Wade is a Republican state senator from North Carolina and an
enthusiastic supporter of President Trump.
if you search “Trudy Wade” on Google, the search giant displays an
old photo in the “knowledge panel” of its search results with
“BIGOT” superimposed in big red letters.
just the latest example ofGoogle
not vetting the informationthat gets pulled
into its “knowledge panels,” which are meant to give users quick
information without them having to click through search results
(often on other, non-Google websites).
declined to comment to VICE News, but a legislative aide reacted
angrily to the search results, adding that “the picture isn’t even
“Bigot” picture has surfaced as Wade is in the midst of a tough
re-election battle against marketing executive and Democrat Michael
Garrett. The state’s district maps were redrawn for this election
after several courts ruled that the state had been racially
gerrymandered to benefit Republicans.
newly redrawn state legislative districts have made Wade and the
27th district a top target for progressives in the state. The local
Indivisible group “Flip NC” has deemed the 27th one of its top 10
“most flippable” Senate districts this year as Democrats attempt to
break the Republican supermajority in the state legislature that
allows Republicans to override the Democratic governor’s vetoes.
News asked Google for comment before the story went online but did
not receive a response. After the story was published, Google took
down the photo and a Google spokesperson sent a statement that read:
"Information and images from our Knowledge Panels are automatically
sourced from around the web. When we are alerted to issues like
this, we move quickly to fix the problem, as we did in this case."
is not an isolated incident for the tech giant. On Thursday,VICE
News reportedthat Google had listed
“Nazism” as the primary ideology of the California Republican Party
in the “knowledge” box of search results.
acknowledged the error but said it wasn’t really their fault since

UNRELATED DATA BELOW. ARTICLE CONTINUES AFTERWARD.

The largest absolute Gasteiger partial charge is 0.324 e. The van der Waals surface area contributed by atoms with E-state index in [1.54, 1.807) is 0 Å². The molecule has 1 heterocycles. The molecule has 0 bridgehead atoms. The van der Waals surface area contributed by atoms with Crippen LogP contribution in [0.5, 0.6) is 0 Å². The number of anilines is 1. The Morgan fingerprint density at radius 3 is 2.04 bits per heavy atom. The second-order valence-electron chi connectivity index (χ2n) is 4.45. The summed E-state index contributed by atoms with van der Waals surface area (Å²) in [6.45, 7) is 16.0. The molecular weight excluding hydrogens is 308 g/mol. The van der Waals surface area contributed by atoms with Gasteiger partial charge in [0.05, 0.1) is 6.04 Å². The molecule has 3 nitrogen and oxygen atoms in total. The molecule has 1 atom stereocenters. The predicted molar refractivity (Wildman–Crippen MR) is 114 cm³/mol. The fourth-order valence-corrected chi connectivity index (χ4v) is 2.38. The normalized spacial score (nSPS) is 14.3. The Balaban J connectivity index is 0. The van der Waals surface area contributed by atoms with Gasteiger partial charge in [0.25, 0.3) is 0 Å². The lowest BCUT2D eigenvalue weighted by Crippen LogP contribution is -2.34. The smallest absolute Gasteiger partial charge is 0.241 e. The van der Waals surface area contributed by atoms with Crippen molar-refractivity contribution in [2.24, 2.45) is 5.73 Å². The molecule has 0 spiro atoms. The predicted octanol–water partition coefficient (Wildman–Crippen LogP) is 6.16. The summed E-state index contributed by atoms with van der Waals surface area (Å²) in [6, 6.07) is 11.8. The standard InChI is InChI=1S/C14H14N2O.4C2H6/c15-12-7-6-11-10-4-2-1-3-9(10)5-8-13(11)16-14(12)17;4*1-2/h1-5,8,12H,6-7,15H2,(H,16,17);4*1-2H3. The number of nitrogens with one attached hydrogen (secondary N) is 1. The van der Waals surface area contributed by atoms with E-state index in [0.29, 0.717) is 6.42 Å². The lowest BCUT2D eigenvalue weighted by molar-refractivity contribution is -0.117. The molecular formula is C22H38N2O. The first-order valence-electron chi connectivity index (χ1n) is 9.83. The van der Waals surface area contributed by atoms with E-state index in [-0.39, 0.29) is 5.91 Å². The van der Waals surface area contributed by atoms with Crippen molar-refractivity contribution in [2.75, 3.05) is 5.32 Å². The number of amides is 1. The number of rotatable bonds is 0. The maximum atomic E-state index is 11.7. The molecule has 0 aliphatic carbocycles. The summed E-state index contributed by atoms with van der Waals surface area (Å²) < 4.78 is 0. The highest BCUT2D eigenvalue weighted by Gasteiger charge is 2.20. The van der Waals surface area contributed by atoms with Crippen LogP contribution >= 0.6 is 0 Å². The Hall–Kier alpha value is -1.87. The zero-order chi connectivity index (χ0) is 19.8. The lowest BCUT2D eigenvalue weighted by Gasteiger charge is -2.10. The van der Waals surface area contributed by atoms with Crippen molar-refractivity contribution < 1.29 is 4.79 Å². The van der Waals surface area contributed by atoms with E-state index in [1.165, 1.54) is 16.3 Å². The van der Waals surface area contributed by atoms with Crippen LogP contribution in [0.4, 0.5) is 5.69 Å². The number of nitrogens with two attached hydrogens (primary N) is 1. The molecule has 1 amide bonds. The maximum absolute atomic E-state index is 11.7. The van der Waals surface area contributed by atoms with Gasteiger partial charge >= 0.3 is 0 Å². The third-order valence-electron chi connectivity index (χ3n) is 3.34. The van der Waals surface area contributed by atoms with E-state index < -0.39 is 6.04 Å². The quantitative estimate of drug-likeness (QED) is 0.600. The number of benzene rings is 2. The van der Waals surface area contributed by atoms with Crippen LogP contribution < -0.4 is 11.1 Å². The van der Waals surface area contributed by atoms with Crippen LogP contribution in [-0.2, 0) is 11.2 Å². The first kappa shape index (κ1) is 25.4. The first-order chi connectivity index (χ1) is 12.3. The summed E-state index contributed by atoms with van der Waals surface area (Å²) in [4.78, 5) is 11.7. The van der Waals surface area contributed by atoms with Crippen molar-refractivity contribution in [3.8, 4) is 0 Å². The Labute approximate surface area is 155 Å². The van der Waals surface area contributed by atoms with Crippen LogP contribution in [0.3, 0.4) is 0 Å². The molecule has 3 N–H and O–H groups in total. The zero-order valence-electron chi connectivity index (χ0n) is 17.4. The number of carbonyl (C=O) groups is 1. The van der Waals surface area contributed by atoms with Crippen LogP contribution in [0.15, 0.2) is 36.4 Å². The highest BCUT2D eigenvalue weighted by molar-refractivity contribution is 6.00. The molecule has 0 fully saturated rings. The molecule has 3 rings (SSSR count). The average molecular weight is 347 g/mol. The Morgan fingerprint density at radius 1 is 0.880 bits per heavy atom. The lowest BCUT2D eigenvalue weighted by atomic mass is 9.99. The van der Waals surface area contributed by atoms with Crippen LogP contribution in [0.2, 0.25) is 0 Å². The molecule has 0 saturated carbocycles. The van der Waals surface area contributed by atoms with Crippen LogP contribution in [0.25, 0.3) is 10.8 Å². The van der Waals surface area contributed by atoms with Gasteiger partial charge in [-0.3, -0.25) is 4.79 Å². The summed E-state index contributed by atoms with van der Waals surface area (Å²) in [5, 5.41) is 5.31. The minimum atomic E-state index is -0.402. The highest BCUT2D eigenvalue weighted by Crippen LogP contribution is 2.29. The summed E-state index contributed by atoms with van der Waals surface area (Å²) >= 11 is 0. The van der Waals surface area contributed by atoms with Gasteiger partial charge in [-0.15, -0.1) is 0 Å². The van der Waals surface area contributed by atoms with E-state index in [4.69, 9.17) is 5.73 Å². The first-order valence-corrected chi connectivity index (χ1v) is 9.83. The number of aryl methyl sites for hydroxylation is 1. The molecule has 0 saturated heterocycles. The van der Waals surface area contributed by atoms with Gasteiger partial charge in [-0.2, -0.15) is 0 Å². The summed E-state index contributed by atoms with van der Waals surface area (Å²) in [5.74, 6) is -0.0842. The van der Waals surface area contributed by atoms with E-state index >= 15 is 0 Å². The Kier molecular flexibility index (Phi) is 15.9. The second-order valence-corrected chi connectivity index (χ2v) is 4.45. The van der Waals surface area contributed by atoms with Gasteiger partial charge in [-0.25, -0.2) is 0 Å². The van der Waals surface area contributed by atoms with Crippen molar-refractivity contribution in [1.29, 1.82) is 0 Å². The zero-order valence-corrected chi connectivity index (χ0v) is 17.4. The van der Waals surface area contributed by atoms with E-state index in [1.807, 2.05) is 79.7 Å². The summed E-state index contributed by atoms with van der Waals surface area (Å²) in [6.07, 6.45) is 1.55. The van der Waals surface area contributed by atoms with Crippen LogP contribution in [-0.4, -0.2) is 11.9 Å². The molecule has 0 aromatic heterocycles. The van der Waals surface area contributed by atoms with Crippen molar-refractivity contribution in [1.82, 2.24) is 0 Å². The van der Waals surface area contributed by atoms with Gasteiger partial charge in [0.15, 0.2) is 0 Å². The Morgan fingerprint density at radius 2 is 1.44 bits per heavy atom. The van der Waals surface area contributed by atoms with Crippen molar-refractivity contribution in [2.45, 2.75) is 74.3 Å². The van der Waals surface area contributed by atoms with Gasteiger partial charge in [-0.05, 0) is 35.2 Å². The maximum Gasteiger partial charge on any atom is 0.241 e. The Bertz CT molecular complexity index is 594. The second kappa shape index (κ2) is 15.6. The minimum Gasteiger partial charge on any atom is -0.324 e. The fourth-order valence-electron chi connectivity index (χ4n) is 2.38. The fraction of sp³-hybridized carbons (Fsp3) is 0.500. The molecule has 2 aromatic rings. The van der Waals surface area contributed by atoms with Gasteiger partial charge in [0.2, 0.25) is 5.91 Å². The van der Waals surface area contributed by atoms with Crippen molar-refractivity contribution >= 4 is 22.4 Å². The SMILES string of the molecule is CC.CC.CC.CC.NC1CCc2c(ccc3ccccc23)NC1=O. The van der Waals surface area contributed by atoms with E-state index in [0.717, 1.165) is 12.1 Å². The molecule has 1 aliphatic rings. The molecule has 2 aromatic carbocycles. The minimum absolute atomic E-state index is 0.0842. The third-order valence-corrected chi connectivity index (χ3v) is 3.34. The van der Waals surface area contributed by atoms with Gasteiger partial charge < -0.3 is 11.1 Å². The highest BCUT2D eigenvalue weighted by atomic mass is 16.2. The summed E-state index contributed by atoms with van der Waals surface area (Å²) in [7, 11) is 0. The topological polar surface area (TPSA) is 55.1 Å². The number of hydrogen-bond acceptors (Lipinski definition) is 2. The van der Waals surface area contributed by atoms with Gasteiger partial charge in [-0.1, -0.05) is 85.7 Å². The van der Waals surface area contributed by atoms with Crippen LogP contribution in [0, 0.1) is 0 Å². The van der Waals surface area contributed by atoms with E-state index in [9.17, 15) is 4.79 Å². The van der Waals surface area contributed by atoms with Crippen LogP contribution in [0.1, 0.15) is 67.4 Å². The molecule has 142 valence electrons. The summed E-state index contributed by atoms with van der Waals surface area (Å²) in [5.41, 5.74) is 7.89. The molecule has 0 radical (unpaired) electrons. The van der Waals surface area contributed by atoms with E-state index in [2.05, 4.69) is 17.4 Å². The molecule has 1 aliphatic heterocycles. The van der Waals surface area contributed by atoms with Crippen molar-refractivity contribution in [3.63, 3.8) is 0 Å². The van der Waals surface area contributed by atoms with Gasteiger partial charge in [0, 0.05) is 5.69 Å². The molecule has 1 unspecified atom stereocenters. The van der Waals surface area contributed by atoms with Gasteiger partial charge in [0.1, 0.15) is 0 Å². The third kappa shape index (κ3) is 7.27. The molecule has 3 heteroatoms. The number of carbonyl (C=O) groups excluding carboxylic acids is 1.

they rely on other sources like Wikipedia to populate the knowledge
panel. “Sometimes people vandalize public information sources, like
Wikipedia, which can impact the information that appears in search,”
a Google spokesperson said.
Google’s reliance on third parties for facts is leaving it open to
gamesmanship, particularly in an election year.
photo doesn’t come from Wikipedia but rather from aFebruary
2012 postfrom local progressive blogger and
LGBT activist Matt Comer, who was upset with Wade’s support of a
state constitutional amendment banning same-sex marriages and civil
unions (which voters ultimately passed in May of 2012). “Let me put
this as plainly as I can: Mrs. Wade, you are a bigot,” Comer said in
his post. “In what just world is it appropriate to support a
constitutional measure that forever encases an entire minority of
people in second-class citizenship?”
both cases identified by VICE News involve Republicans, the
misinformation on Google likely isn’t about political bias so much
as its unwillingness or inability to monitor the meddling in search
results around hotly contested races.
Koebler argued, the “Nazism” controversy wasn’t evidence of
political bias but of the “limitations of Google’s algorithms, and,
more importantly, how Silicon Valley continues to get rich off its
cynical, damaging, and unfair over-reliance on Wikipedia’s volunteer
Wade is currently in a tough
reelection battle. It’s likely not helpful for her campaign to
have the image as one of the first things voters would see if
they Google her.
Google did not respond to
Vice’s request for comment on the matter, but the tech giant did
take down the image from Wade’s knowledge panel after the
This is not the first time
concerns have been raised about the information displayed in
Google’s knowledge boxes. On Thursday,Vice
reported“Nazism” was listed as the
primary ideology for the California Republican Party in the box
at top-right corner of its Google search result.